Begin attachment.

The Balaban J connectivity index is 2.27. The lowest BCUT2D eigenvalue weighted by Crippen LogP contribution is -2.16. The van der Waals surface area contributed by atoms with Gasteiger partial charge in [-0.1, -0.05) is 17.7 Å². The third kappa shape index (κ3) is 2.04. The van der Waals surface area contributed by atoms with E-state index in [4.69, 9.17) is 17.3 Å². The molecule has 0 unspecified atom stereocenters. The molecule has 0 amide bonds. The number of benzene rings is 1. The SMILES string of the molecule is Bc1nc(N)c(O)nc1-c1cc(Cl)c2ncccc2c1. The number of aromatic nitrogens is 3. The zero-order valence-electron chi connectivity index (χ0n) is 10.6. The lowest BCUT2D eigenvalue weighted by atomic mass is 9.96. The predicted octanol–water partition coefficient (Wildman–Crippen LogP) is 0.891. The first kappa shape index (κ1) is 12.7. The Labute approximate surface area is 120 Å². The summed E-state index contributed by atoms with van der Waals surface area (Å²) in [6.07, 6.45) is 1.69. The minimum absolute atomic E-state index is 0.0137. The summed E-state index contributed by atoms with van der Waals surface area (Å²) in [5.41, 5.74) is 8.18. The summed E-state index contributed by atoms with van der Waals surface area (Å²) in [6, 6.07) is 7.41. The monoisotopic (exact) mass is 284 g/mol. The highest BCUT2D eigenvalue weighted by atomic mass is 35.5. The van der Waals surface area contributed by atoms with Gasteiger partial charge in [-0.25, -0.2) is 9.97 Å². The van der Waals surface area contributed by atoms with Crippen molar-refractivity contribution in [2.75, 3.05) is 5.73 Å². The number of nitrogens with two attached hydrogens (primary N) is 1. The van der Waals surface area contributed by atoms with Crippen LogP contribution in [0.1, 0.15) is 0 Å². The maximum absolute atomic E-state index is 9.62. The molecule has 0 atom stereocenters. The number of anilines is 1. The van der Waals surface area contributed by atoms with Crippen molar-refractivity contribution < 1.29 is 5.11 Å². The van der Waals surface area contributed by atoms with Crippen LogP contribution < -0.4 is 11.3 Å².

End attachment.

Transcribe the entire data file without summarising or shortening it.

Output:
The Balaban J connectivity index is 2.27. The lowest BCUT2D eigenvalue weighted by Crippen LogP contribution is -2.16. The van der Waals surface area contributed by atoms with Gasteiger partial charge in [-0.1, -0.05) is 17.7 Å². The third kappa shape index (κ3) is 2.04. The van der Waals surface area contributed by atoms with E-state index in [4.69, 9.17) is 17.3 Å². The molecule has 0 unspecified atom stereocenters. The molecule has 0 amide bonds. The number of benzene rings is 1. The SMILES string of the molecule is Bc1nc(N)c(O)nc1-c1cc(Cl)c2ncccc2c1. The number of aromatic nitrogens is 3. The zero-order valence-electron chi connectivity index (χ0n) is 10.6. The lowest BCUT2D eigenvalue weighted by atomic mass is 9.96. The predicted octanol–water partition coefficient (Wildman–Crippen LogP) is 0.891. The first kappa shape index (κ1) is 12.7. The Labute approximate surface area is 120 Å². The summed E-state index contributed by atoms with van der Waals surface area (Å²) in [6.07, 6.45) is 1.69. The minimum absolute atomic E-state index is 0.0137. The summed E-state index contributed by atoms with van der Waals surface area (Å²) in [5.41, 5.74) is 8.18. The summed E-state index contributed by atoms with van der Waals surface area (Å²) in [6, 6.07) is 7.41. The monoisotopic (exact) mass is 284 g/mol. The highest BCUT2D eigenvalue weighted by atomic mass is 35.5. The van der Waals surface area contributed by atoms with Gasteiger partial charge in [-0.25, -0.2) is 9.97 Å². The van der Waals surface area contributed by atoms with Crippen molar-refractivity contribution in [2.75, 3.05) is 5.73 Å². The number of nitrogens with two attached hydrogens (primary N) is 1. The van der Waals surface area contributed by atoms with Crippen LogP contribution in [0.1, 0.15) is 0 Å². The maximum absolute atomic E-state index is 9.62. The molecule has 0 atom stereocenters. The number of anilines is 1. The van der Waals surface area contributed by atoms with Crippen molar-refractivity contribution < 1.29 is 5.11 Å². The van der Waals surface area contributed by atoms with Crippen LogP contribution < -0.4 is 11.3 Å².